Sub-Saharan Africa has experienced remarkable growth over the last fifteen years. Recent rapid economic transformation and foreign investment including Chinese investments have boosted demand for greater technological skills and applied research in these areas. However, there is a significant gap between demand and supply of skills required for the labor market of African countries’ transforming economies. A coordinated regional approach can build upon existing academic and training institutions in the region to collectively produce skilled workforce, especially in priority sectors where demand for skills is the greatest.
The World Bank finances and supports a significant portfolio of higher education, science and technology, as well as skills and Technical Vocational Education and Training (TVET) development projects in Africa. PASET, which is a unique Africa led initiative, was launched in 2013 with support from the World Bank and partner countries including Korea and China. By now, PASET has a full-fledged governance structure and emerging initiatives including regional scholarship and innovation fund (RSIF), the regional skills centers of excellence, capacity building in institutional benchmarking and planning of human resources. Additionally, two ongoing World Bank regional projects in higher education aim to produce science and technology talent and skills for the continent: The Western, and Eastern and Southern Africa Higher Education Centers of Excellence Projects (ACE I and II) is committed to strengthening 46 competitively selected centers, housed in 37 universities across 16 African countries, to deliver quality, market-relevant post-graduate education, and build collaborative research capacity in five regional priority areas: industry, agriculture, health, education and applied statistics. Funding of each center is tied to agreed results and is only disbursed for their achievement, ensuring stronger ownership and impact. Under ACE II alone, over the course of next five years (2017-2022), these centers plan to collectively enroll over 3,500 graduate students, including 700 PhD students; publish 1,500 journal articles; and launch over 300 partnerships and research collaborations with private sector and other academic institutions both in and outside the region.
China has been emerging from its own set of socio-economic challenges. Over the last two decades, the country has witnessed some of the best cases of innovation in advancing science and technology through higher education as key contributing factors to rapid education, social and economic development. Significant advances have been made in frontier science and technology by the Chinese institutions and private sector such as agriculture, renewable energy, ICT, as well as railway technology. Africa could potentially benefit from learning the approaches, methods and strategies of innovating higher and TVET education for development of science and technology in China to accelerate their economic growth and improve cost-efficiency of relevant reforms. Moreover, China has now become a prominent development and strategic partner for Africa. The country was the single largest infrastructure financier in eleven African countries between 2009 and 2012. In December 2015, at the China-Africa Summit, China pledged US$ 60 billion in development assistance to Africa promising the nations to help industrialize, and aiding in technology, equipment, professional and skilled personnel, and capital needed to help put Africa on a sustainable development path.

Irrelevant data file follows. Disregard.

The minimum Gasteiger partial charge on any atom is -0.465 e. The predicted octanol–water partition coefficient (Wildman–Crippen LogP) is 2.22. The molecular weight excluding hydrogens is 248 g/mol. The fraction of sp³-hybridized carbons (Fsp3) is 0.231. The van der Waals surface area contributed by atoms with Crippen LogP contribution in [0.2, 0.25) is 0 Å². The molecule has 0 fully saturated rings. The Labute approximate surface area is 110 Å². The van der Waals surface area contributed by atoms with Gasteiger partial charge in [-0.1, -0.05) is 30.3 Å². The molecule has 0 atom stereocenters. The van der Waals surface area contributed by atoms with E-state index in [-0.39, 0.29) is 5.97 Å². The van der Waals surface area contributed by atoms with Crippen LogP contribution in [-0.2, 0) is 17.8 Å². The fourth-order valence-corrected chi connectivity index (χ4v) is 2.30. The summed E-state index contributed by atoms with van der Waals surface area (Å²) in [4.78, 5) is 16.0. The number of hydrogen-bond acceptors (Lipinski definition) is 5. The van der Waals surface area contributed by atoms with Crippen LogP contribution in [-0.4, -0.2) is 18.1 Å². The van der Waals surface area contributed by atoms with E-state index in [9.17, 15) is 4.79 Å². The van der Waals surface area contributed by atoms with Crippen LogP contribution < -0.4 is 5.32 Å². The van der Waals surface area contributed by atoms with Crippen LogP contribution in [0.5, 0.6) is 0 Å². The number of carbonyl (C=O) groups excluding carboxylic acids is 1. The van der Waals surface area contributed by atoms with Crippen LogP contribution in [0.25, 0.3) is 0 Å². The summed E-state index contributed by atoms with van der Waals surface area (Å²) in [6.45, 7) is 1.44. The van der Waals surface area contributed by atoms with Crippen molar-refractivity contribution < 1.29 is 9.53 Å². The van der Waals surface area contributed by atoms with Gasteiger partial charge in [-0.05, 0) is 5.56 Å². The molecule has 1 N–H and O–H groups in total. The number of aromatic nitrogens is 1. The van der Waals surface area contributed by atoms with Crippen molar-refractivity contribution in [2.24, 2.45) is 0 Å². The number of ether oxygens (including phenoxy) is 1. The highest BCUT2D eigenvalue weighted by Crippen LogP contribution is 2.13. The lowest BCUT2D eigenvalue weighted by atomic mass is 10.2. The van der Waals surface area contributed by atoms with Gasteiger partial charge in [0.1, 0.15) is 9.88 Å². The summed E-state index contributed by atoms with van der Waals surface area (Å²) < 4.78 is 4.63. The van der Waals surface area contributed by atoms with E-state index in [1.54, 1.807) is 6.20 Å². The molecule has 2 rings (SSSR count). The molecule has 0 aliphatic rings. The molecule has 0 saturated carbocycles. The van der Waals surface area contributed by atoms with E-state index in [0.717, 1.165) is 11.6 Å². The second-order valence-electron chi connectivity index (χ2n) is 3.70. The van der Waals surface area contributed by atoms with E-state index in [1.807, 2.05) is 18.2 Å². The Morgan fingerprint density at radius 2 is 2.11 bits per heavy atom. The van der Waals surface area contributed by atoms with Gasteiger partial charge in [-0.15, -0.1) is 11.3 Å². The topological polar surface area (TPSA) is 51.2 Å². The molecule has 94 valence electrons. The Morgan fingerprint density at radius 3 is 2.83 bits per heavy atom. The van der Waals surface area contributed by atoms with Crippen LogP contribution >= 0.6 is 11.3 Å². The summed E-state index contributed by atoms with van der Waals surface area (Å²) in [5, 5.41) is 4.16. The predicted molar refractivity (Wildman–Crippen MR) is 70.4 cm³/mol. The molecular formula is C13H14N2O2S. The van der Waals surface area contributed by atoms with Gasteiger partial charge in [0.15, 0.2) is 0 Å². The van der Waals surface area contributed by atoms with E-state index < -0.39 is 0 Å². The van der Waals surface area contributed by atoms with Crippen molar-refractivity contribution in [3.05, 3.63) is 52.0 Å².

Tripartite partnership on education between China, Africa, and the World Bank is progressing well with support from the Chinese government and the World Bank. Several Chinese institutions have built partnership with African institutions financed by the World Bank projects. For example, the University of Addis Ababa center for the railway technology, is cultivating partnership with the Southwest Jiao Tong University and Shanghai Jiao Tong University in China; East China Normal University is partnering with the Nelson Mandela Academic Institute of Science and Technology in Tanzania. These partnerships have turned out to be mutually beneficial. There is need for scaling up partnerships among more Chinese universities and their African counterparts.
Hence a Forum on China-Africa-World Bank Education Partnership is being proposed as a potentially sustainable mechanism to maintain the tripartite dialogue and partnership. The 1st of the series will focus on science and technology in higher education. A 2nd one will focus on TVET and skills development in 2018. The format of the forum includes high level dialogues, workshops, and field visits to relevant academic and industrial facilities, private companies which are already active in Africa or interested in supporting Africa human resource development.
The 1st forum on higher education science and technology will not only expose the Africa delegation to the state of art of higher education science and technology in China but also help build bridges between Africa and China at multiple levels, paving the road for more sustained partnership. It will advance the Chinese government strategy on human resource development in Africa and improve the performance of the MOE and MOA and private company projects in Africa. Results and outputs from the 1st education forum in July 2017 will provide timely input to the design of the education and training panel in the 3rd Invest in Arica Forum to be held in Senegal in September 25-26, organized by the Senegal Government, Ministry of Finance China, the China Development Bank and the World Bank.
 Partnership for Applied Sciences, Engineering and Technology (PASET), which seeks to build the technical and scientific skilled labor force for priority sectors from the technical/vocational level to higher education and research to support the structural transformation of Africa